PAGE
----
Hidden Gem: Tully
By Dan Krovich
July 12, 2004
Perhaps the biggest compliment I can pay Tully is that it’s a movie that makes me want to watch the end credits. Instead of leaving the theater, turning off the television, or switching over to see what else is on the tube, Tully provides such a sense of contentment that I want to make it last through the final disclaimer that the movie is not based on actual persons living or dead. Made in 2000, the film played the festival circuit under the title The Truth about Tully, picking up audience and critic awards, but not securing a distribution deal with any of the major indie distributors. Eventually, upstart distributor Small Planet Pictures picked up the film and made it its first release in 2002, taking it to a respectable $400,000+ at the box office.
With good looks and an easy charm, Tully Coates Jr. is a small town ladies-man who dates a different woman every night. During the day, he works on the struggling family farm with his shy and awkward brother, Earl, and their father, Tully Sr., who has raised them alone since their mother died when they were boys. When Earl’s friend Ella returns to town from vet school, she begins a wary relationship with Tully, moving cautiously because of his reputation. Tully himself begins to wonder if he can become a settle-down kind of guy when it’s so much easier just to continue to be what everybody expects him to be.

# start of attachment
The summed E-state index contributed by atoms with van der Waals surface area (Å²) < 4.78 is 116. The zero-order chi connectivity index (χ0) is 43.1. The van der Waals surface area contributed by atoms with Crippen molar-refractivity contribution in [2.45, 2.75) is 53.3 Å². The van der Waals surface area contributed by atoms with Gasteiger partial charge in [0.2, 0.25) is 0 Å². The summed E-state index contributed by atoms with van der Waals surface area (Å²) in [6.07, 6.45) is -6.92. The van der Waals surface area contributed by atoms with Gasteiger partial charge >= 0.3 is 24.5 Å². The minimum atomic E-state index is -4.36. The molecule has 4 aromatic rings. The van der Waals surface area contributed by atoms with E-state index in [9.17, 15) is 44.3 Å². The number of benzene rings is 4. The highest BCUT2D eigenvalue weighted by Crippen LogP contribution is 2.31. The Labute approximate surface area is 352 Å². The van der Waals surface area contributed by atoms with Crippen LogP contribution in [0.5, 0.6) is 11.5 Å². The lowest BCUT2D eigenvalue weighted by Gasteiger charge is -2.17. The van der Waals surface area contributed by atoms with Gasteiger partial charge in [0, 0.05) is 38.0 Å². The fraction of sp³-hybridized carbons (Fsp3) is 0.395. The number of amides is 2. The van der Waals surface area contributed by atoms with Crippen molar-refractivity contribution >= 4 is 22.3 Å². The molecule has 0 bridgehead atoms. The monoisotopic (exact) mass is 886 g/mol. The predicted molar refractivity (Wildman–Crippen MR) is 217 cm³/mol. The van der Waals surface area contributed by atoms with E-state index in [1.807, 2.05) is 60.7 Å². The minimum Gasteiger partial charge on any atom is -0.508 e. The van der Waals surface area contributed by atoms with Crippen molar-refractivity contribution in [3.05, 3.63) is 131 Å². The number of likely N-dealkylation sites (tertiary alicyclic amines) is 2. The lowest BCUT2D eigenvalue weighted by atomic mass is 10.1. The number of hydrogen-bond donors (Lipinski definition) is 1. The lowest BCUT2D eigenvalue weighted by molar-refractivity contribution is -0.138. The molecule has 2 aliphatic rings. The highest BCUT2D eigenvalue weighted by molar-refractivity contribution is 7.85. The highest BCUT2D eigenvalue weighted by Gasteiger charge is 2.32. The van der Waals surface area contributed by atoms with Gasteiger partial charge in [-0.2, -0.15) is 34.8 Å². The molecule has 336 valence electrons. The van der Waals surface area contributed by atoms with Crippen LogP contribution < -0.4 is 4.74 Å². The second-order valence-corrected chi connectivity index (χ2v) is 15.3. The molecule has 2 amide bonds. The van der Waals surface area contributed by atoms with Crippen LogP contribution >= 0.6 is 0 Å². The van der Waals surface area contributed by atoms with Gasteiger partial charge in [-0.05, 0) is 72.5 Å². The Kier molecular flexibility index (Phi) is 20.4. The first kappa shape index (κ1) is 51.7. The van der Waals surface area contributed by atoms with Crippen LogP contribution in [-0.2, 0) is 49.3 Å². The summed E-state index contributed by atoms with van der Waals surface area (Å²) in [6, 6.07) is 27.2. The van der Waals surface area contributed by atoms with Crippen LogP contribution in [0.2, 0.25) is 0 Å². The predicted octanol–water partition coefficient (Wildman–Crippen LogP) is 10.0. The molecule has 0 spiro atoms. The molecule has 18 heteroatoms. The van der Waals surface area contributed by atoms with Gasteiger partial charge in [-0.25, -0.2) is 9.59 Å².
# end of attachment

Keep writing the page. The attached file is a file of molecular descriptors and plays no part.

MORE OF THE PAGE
The greatest strength of the film is its characters. At first glance they may each seem to fall into a well-worn stereotype, but throughout the movie surprising nuances are exposed that don’t betray their core character, but add depth. Tully seems to be not strictly a womanizer, but as much a victim himself at the hands of the women he beds; meanwhile, Earl shows an inner strength hidden by his outer insecurities. The cast (Anson Mount as Tully, Jr., Glenn Fitzgerald as Earl, Bob Burrus as Tully, Sr., and Julianne Nicholson as Ella) hit all the right notes to bring these characters and their evolution to life. Ella expresses it best: “I don’t really like thinking of people as types. I like thinking people can surprise you.”
In that task, they are aided by subtle direction by Hilary Birmingham. While the major plot twists and revelations have their impact, it’s the surprising little moments that hit like a ton of bricks. Sometimes the seemingly simplest gestures are what have the most profound effect.
Tully probably remained hidden because it is a fairly straightforward story that concentrates on character development and relationships. It lacks the showiness that seems to be necessary for an independent film to break through, so without a major star to sell it, Tully had a rough road through the travails of distribution. That’s a shame, because it is a nearly perfect gem of a film.